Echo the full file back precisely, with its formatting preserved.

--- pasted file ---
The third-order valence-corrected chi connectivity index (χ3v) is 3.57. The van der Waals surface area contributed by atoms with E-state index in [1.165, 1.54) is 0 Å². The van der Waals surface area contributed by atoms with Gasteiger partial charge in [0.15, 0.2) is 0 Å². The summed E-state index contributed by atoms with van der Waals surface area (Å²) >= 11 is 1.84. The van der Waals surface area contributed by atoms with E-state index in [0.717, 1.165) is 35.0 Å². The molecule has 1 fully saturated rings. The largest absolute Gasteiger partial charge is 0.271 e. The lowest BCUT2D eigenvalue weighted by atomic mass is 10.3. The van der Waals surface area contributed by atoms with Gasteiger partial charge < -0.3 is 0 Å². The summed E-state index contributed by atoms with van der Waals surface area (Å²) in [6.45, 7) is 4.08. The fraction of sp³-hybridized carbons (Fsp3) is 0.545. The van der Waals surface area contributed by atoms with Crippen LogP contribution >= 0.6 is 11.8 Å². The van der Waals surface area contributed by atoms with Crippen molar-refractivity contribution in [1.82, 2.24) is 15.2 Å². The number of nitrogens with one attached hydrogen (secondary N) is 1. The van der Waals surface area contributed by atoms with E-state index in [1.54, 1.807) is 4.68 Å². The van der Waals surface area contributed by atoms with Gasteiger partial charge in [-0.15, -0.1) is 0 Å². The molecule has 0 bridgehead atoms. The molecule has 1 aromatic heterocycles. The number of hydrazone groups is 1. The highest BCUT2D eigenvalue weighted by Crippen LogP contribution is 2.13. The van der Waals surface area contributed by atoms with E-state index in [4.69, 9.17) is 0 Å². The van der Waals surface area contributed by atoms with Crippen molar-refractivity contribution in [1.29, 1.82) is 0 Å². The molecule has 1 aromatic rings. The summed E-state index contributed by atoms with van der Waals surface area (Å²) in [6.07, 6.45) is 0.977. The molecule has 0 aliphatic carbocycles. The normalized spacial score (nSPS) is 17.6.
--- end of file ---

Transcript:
The third-order valence-corrected chi connectivity index (χ3v) is 3.57. The van der Waals surface area contributed by atoms with E-state index in [1.165, 1.54) is 0 Å². The van der Waals surface area contributed by atoms with Gasteiger partial charge in [0.15, 0.2) is 0 Å². The summed E-state index contributed by atoms with van der Waals surface area (Å²) >= 11 is 1.84. The van der Waals surface area contributed by atoms with E-state index in [0.717, 1.165) is 35.0 Å². The molecule has 1 fully saturated rings. The largest absolute Gasteiger partial charge is 0.271 e. The lowest BCUT2D eigenvalue weighted by atomic mass is 10.3. The van der Waals surface area contributed by atoms with Gasteiger partial charge < -0.3 is 0 Å². The summed E-state index contributed by atoms with van der Waals surface area (Å²) in [6.45, 7) is 4.08. The fraction of sp³-hybridized carbons (Fsp3) is 0.545. The van der Waals surface area contributed by atoms with Crippen LogP contribution >= 0.6 is 11.8 Å². The van der Waals surface area contributed by atoms with Crippen molar-refractivity contribution in [1.82, 2.24) is 15.2 Å². The number of nitrogens with one attached hydrogen (secondary N) is 1. The van der Waals surface area contributed by atoms with E-state index in [1.54, 1.807) is 4.68 Å². The van der Waals surface area contributed by atoms with Gasteiger partial charge in [-0.15, -0.1) is 0 Å². The molecule has 0 bridgehead atoms. The molecule has 1 aromatic heterocycles. The number of hydrazone groups is 1. The highest BCUT2D eigenvalue weighted by Crippen LogP contribution is 2.13. The van der Waals surface area contributed by atoms with E-state index in [4.69, 9.17) is 0 Å². The van der Waals surface area contributed by atoms with Crippen molar-refractivity contribution in [1.29, 1.82) is 0 Å². The molecule has 1 aromatic rings. The summed E-state index contributed by atoms with van der Waals surface area (Å²) in [6.07, 6.45) is 0.977. The molecule has 0 aliphatic carbocycles. The normalized spacial score (nSPS) is 17.6.